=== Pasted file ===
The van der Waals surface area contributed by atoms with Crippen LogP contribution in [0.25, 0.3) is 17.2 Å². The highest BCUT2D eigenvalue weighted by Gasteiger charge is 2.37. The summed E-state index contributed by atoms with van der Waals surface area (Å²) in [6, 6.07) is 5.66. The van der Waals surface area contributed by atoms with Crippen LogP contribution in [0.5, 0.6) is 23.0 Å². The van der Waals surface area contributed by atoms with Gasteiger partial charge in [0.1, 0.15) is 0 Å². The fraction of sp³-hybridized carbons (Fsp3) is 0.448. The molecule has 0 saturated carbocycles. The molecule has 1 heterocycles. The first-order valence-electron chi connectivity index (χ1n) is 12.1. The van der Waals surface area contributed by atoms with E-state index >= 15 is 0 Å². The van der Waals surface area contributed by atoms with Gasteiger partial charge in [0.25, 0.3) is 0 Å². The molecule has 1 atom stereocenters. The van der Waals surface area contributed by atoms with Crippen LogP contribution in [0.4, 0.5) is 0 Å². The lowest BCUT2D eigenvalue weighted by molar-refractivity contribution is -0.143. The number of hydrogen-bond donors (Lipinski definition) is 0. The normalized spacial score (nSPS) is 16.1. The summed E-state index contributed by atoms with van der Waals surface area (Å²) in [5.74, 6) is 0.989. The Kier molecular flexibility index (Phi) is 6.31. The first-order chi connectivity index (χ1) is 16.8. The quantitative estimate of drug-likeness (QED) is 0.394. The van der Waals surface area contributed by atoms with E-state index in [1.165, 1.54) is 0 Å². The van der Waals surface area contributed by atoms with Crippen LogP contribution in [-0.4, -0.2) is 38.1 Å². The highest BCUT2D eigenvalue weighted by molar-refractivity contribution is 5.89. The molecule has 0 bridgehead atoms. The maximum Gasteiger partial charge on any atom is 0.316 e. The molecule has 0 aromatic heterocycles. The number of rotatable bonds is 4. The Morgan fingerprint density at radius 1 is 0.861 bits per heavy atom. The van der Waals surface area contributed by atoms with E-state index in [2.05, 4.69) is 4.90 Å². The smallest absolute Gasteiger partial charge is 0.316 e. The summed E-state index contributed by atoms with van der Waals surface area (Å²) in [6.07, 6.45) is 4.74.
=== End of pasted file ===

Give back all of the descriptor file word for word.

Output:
The van der Waals surface area contributed by atoms with Crippen LogP contribution in [0.25, 0.3) is 17.2 Å². The highest BCUT2D eigenvalue weighted by Gasteiger charge is 2.37. The summed E-state index contributed by atoms with van der Waals surface area (Å²) in [6, 6.07) is 5.66. The van der Waals surface area contributed by atoms with Crippen LogP contribution in [0.5, 0.6) is 23.0 Å². The van der Waals surface area contributed by atoms with Gasteiger partial charge in [0.1, 0.15) is 0 Å². The fraction of sp³-hybridized carbons (Fsp3) is 0.448. The molecule has 0 saturated carbocycles. The molecule has 1 heterocycles. The first-order valence-electron chi connectivity index (χ1n) is 12.1. The van der Waals surface area contributed by atoms with E-state index >= 15 is 0 Å². The van der Waals surface area contributed by atoms with Gasteiger partial charge in [0.25, 0.3) is 0 Å². The molecule has 1 atom stereocenters. The van der Waals surface area contributed by atoms with Crippen LogP contribution in [0.4, 0.5) is 0 Å². The lowest BCUT2D eigenvalue weighted by molar-refractivity contribution is -0.143. The number of hydrogen-bond donors (Lipinski definition) is 0. The normalized spacial score (nSPS) is 16.1. The summed E-state index contributed by atoms with van der Waals surface area (Å²) in [5.74, 6) is 0.989. The Kier molecular flexibility index (Phi) is 6.31. The first-order chi connectivity index (χ1) is 16.8. The quantitative estimate of drug-likeness (QED) is 0.394. The van der Waals surface area contributed by atoms with E-state index in [1.165, 1.54) is 0 Å². The van der Waals surface area contributed by atoms with Crippen LogP contribution in [-0.4, -0.2) is 38.1 Å². The highest BCUT2D eigenvalue weighted by molar-refractivity contribution is 5.89. The molecule has 0 bridgehead atoms. The maximum Gasteiger partial charge on any atom is 0.316 e. The molecule has 0 aromatic heterocycles. The number of rotatable bonds is 4. The Morgan fingerprint density at radius 1 is 0.861 bits per heavy atom. The van der Waals surface area contributed by atoms with E-state index in [2.05, 4.69) is 4.90 Å². The smallest absolute Gasteiger partial charge is 0.316 e. The summed E-state index contributed by atoms with van der Waals surface area (Å²) in [6.07, 6.45) is 4.74.